Laravel 11|10|9 Return JSON Response Tutorial

Laravel 11|10|9 Return JSON Response Tutorial

Returning a JSON response from a Laravel 11|10|9 controller with a specific status code, message, data, and array is a fundamental and frequent task when developing an API or working with AJAX requests.

To return a JSON response in Laravel 11|10|9, use the response() function and include the JSON data in the response using the json() method. In this tutorial, you will learn how to return a JSON response in Laravel from the controller with a status code, message(success, error, etc), and data, array.

Laravel 11|10|9 Return JSON Response Tutorial

Steps to return a JSON response in Laravel from controller with status code, messages(success, error,etc), and data, array:

Step 1: Create a Controller

If you don’t already have a controller, you can create one using the artisan command-line tool. Run the following command to create a new controller:

php artisan make:controller ApiController

This command will create a new controller file named ApiController.php in the app/Http/Controllers directory.

Step 2: Define Methods in Controller

Once you have created ApiController.php file into your laravel project. Now, you need to define a method that will handle the JSON response. For this example, let’s create a method called getResponse:

namespace App\Http\Controllers;
use Illuminate\Http\Request;
class ApiController extends Controller
    public function getResponse()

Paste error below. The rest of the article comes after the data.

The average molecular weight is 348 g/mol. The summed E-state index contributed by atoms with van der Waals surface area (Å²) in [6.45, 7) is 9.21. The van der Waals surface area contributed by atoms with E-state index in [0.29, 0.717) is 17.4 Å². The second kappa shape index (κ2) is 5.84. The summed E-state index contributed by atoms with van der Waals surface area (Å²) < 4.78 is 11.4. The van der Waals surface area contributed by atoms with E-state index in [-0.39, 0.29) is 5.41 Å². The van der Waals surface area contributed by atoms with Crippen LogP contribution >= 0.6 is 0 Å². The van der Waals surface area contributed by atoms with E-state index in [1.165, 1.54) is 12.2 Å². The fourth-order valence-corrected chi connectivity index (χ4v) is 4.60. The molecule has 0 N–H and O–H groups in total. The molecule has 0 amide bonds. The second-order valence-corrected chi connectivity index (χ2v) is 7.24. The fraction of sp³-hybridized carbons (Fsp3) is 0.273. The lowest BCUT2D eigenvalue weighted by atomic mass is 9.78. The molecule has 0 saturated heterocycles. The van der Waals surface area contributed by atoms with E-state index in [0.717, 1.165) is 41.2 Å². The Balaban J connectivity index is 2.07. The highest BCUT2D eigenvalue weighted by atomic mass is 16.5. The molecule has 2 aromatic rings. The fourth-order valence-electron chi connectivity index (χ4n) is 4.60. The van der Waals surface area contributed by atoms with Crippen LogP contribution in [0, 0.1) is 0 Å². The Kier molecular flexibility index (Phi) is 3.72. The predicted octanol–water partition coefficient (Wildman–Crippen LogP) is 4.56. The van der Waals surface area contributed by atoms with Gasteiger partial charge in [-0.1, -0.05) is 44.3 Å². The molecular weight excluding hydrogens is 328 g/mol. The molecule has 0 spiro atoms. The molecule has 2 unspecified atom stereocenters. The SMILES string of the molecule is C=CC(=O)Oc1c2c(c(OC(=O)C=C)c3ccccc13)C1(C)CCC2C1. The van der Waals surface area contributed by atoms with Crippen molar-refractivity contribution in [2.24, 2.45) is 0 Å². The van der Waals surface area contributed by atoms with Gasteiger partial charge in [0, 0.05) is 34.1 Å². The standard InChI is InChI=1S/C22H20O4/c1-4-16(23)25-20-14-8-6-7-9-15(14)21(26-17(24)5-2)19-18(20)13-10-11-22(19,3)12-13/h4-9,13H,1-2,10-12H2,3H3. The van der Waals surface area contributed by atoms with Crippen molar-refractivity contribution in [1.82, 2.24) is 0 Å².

// Your logic to generate JSON data

Step 3: Create the JSON Response

Next, in the getResponse method, you can create an array of data that you want to return as JSON. You can use the json method provided by Laravel’s Response class to build the JSON response. Here’s an example:

public function getResponse()
    $data = [
        'message' => 'Hello, JSON World!',
        'status' => 'success',
    return response()->json($data, 200);

Step 4: Create a Route

Next, you need to define a route that maps to the getResponse method in your web.php or api.php file (depending on whether you’re building a web or API route). Here’s an example:

use App\Http\Controllers\ApiController;
Route::get('/api/response', [ApiController::class, 'getResponse']);

This code maps the getResponse method to the URL /api/response. Adjust the route and URL according to your project’s requirements.

If you are unfamiliar with the process of building a RESTful API in Laravel, you can find guidance in this instructional guide.

Step 5: Test Your API

You can now test your JSON response by visiting the URL you’ve defined in your route (e.g., http://your-app-url/api/response). You should see a JSON response like this:

    "message": "Hello, JSON World!",
    "status": "success"


Congratulations! You’ve successfully created a JSON response in Laravel and returned it from the controller with a specific status code, message, and array data.

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Greetings, I'm Devendra Dode, a full-stack developer, entrepreneur, and the proud owner of My passion lies in crafting informative tutorials and offering valuable tips to assist fellow developers on their coding journey. Within my content, I cover a spectrum of technologies, including PHP, Python, JavaScript, jQuery, Laravel, Livewire, CodeIgniter, Node.js, Express.js, Vue.js, Angular.js, React.js, MySQL, MongoDB, REST APIs, Windows, XAMPP, Linux, Ubuntu, Amazon AWS, Composer, SEO, WordPress, SSL, and Bootstrap. Whether you're starting out or looking for advanced examples, I provide step-by-step guides and practical demonstrations to make your learning experience seamless. Let's explore the diverse realms of coding together.

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